Technology

Help Is On the Way In the War Against Noisy Leaf Blowers 228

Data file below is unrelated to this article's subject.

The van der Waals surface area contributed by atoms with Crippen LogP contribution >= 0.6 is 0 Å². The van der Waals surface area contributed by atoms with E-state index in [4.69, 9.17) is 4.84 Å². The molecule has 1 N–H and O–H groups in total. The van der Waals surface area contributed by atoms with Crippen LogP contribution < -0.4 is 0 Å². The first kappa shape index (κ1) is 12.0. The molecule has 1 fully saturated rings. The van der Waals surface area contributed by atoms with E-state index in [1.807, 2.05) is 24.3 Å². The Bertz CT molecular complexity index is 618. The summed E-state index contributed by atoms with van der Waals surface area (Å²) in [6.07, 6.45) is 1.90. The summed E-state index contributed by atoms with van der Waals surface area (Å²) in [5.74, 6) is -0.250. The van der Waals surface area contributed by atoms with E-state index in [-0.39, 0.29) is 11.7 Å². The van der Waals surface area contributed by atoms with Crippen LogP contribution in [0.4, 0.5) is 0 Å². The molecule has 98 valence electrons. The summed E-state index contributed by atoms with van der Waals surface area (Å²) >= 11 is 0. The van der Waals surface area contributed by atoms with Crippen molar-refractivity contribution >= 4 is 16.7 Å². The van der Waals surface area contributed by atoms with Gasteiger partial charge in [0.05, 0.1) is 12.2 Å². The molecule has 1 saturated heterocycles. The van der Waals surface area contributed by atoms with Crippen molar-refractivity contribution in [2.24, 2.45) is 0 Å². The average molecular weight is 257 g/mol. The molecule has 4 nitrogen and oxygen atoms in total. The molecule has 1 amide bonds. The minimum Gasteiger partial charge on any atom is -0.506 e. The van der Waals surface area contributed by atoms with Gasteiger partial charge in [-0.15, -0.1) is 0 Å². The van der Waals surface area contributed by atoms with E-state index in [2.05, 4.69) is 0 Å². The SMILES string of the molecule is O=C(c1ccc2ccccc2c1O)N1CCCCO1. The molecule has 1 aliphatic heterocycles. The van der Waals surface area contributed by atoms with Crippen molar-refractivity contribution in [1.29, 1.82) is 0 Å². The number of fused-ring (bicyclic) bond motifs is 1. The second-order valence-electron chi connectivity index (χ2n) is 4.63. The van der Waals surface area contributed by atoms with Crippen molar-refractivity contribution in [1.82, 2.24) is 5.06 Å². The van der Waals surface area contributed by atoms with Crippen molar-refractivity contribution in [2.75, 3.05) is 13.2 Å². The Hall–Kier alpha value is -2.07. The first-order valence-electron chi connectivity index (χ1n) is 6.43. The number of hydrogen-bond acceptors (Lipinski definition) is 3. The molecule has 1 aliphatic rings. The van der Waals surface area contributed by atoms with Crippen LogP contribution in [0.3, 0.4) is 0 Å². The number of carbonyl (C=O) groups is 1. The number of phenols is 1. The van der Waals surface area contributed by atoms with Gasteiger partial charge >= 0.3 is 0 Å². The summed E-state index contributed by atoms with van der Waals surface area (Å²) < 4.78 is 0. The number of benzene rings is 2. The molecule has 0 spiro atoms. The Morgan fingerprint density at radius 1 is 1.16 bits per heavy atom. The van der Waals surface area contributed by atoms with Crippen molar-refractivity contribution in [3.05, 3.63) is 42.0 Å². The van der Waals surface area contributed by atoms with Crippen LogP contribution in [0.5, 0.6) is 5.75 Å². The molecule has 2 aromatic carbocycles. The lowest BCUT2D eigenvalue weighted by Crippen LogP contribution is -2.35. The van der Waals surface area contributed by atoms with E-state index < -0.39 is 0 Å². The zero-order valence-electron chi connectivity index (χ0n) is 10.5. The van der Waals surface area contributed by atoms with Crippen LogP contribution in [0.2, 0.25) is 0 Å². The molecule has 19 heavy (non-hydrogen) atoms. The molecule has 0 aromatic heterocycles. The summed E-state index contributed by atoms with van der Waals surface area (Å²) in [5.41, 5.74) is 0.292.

HughPickens.com writes: Perry Stein writes in the Washington Post that the fight against noisy leaf blowers is gaining momentum, in part, because residents are framing it as a public health issue. Two-stroke engine leaf blowers mix fuel with oil and don't undergo a complete combustion, emitting a number of toxins, like carbon monoxide and nitrous oxide, which their operators inevitably inhale. Municipalities throughout the country have moved to ban them. "You find two-stroke engines in poorer countries because they're cheap," says James Fallows citing a 2004 National Institutes of Health study showing that two-stroke engines on two- and three-wheeled vehicles in Delhi, India, account for a significant amount of air pollution. "You don't find them in richer countries because they're so dirty and polluting." In Washington DC leaf blowers can't exceed 70 decibels as measured from 50 feet away. (A normal conversation is typically about 60 decibels.) Haskell Small, a composer and concert pianist who is helping to lead the leaf-blower battle in Wesley Heights, describes the sound as "piercing." "When I try to compose or write a letter, there is no way for me to listen to my inner voice, and the leaf blower blanks out all the harmonic combinations."